- Public Mints: Public unrestricted mints will be won by a small number of parties using bots and paying high gas fees. We have rejected this approach because it is obviously a terrible idea.
- Raise Prices (either directly or through auctions): The benefit of higher prices is that they help avoid gas wars and return much more money to the artists and creators. The downside is that it makes the project accessible only to wealthy collectors. We do not want The Memes to be accessible only to wealthy collectors, so we have rejected this approach too.
- Allowlists: Allowlists work on a technical basis by restricting which addresses can mint on primary. Gas wars can be avoided (mostly) by correctly predicting how many addresses to allowlist relative to the edition size. One can also maintain low primary prices with this model. This is the model we feel is most suitable for the project mission of The Memes.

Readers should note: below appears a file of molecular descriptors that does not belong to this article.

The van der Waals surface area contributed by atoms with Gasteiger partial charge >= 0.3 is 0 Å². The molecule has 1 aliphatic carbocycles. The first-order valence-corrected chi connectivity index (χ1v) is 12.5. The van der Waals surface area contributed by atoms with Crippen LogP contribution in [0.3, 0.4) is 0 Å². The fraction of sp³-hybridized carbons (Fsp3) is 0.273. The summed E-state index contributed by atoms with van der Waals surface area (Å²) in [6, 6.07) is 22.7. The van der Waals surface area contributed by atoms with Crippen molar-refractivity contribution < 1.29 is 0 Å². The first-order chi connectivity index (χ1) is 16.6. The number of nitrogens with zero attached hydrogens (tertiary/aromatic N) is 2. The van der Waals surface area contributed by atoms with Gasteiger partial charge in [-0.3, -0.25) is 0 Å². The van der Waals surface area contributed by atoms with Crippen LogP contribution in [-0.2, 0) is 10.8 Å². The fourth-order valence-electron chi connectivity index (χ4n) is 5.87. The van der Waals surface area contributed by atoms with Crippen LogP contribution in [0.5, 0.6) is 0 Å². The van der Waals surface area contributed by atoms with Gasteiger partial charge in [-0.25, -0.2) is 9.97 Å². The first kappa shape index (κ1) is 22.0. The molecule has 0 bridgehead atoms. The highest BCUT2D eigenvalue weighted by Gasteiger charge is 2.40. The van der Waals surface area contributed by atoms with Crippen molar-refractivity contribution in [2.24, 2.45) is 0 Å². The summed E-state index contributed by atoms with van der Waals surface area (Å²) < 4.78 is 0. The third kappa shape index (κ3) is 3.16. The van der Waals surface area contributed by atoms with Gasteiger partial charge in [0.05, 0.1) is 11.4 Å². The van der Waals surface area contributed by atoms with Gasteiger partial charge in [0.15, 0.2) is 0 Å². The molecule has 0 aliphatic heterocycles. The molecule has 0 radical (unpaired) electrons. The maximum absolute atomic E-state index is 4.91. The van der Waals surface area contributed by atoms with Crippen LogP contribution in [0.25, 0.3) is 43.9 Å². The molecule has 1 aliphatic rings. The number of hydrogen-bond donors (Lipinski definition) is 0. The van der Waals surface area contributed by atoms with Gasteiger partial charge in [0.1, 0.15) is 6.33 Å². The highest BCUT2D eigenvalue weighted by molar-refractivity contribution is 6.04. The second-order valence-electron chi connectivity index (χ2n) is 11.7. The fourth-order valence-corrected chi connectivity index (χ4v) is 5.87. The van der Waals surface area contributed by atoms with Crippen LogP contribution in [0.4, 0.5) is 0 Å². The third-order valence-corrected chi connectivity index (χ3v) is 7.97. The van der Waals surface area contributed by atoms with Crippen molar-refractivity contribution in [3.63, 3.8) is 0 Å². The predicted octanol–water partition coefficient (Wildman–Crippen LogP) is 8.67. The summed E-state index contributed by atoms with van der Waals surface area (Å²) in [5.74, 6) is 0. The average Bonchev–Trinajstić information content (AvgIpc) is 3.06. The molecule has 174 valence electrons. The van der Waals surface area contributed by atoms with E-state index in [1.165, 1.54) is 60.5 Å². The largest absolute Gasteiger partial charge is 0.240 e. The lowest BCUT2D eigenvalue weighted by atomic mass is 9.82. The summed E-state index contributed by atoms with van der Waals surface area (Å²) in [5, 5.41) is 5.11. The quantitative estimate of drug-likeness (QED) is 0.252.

- Open Editions: Open editions absorb all demand by having unlimited size editions. This is an intriguing and relevant model for The Memes. Our current approach is to use this model approximately once per SZN. The cultural factors in the NFT space generally appear to preclude against ongoing use of Open Editions, and most artists are not comfortable with open editions (they prefer to use their "one" or "occasional" Open Edition for themselves).
Allowlists At The Memes: Background
- It might be useful to understand how we imagine the allowlist process. The analogy below is imperfect, but still helpful.